Hello, I'm Nicole! 

Wife.  Mom to a rainbow named Anderson and an aussiedoodle named Gibbs.  Registered Nurse.  Entrepreneur.  Infertility and miscarriage survivor.

Miscarriage Communication 101

Miscarriage Communication 101

This picture is from last year. I hate this photo. I felt like crap and I’m puffy from the fertility meds. It was our first big family weekend post-miscarriage. I was miserable. I had just started another round of fertility meds. My sister-in-law was pregnant. I wasn’t. I didn’t want to be around anymore or answer one more question about how I was doing. I faked a smile and got through the weekend. I got through family photos. I got through church. I got through hearing multiple times that this happened for a reason and that it was God’s plan.

I had a lot going on in my life here. I was in the process of moving my business to my parent’s house, still trying to cope with our loss, and struggling hard to love myself (more about that later). My job also involves talking to clients day in and day out. Usually this is great, sometimes it’s not.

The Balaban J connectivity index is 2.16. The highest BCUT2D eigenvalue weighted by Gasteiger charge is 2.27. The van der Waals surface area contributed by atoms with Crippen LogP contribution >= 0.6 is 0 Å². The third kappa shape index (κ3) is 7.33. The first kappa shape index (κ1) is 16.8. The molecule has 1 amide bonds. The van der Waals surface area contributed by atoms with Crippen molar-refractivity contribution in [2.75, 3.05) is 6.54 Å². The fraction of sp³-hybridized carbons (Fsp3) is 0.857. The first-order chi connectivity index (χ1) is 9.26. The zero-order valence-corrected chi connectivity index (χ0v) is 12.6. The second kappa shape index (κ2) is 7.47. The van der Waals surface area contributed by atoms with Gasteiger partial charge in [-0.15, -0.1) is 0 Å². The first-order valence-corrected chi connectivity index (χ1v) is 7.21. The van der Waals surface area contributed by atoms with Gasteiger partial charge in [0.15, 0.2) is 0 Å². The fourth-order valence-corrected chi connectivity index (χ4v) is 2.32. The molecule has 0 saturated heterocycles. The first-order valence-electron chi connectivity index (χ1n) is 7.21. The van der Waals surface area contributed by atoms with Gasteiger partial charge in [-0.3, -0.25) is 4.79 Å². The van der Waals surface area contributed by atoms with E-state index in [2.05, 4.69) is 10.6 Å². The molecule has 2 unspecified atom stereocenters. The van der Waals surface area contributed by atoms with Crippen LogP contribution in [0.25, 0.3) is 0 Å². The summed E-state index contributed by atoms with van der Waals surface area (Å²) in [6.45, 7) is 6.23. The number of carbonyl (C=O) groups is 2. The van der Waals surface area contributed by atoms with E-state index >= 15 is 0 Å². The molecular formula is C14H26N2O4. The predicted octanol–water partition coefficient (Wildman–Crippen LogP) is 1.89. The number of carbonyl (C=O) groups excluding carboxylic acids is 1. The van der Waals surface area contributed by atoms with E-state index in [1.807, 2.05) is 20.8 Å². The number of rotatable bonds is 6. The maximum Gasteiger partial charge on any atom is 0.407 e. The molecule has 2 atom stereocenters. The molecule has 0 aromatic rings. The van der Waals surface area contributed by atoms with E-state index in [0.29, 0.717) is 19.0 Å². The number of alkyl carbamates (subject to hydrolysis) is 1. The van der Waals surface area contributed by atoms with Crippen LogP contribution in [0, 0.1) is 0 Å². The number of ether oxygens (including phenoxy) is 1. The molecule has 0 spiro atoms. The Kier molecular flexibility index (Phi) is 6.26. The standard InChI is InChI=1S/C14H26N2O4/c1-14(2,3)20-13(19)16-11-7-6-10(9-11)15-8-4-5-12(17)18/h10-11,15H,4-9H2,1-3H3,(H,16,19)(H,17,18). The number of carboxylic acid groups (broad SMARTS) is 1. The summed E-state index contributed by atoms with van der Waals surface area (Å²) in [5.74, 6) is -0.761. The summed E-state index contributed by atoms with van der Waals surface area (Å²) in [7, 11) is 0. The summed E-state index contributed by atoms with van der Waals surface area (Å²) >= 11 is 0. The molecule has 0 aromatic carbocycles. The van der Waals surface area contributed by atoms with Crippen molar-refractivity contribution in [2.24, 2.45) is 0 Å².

People—friends, family, clients, strangers—said some pretty messed up things to me after my miscarriage and the months following. I don’t believe any of these comments or questions were meant to do harm. I was just extremely sensitive and hormonal.

Here’s what not to say to someone who has gone through miscarriage:

Did you lift something heavy?

No, I didn’t. Thanks for insinuating I caused this.

You should be more sad.

I’m sorry, were you in bed with me when I cried myself to sleep at night for weeks? No? Then don’t judge.

My friend had 10 miscarriages before having a healthy pregnancy.

Not quite the most comforting thing to hear.

You need to wait 6 months before trying again.

Actually, no I don’t. And you’re not a health care/pregnancy professional. I am a health care professional. And I’ve done a lot of research (i.e. medical journals). I know what’s best for my body. You don’t.

At least you can get pregnant.

This one I agree with. I know it’s a good thing my body can get pregnant. But I sure don’t need to hear it from you.

The best advice I can offer is to not say anything. Just listen. Be the caring, unconditionally loving ear that your friend needs. I promise even a heart emoji is more comforting than hearing “at least you can get pregnant” one more freaking time!


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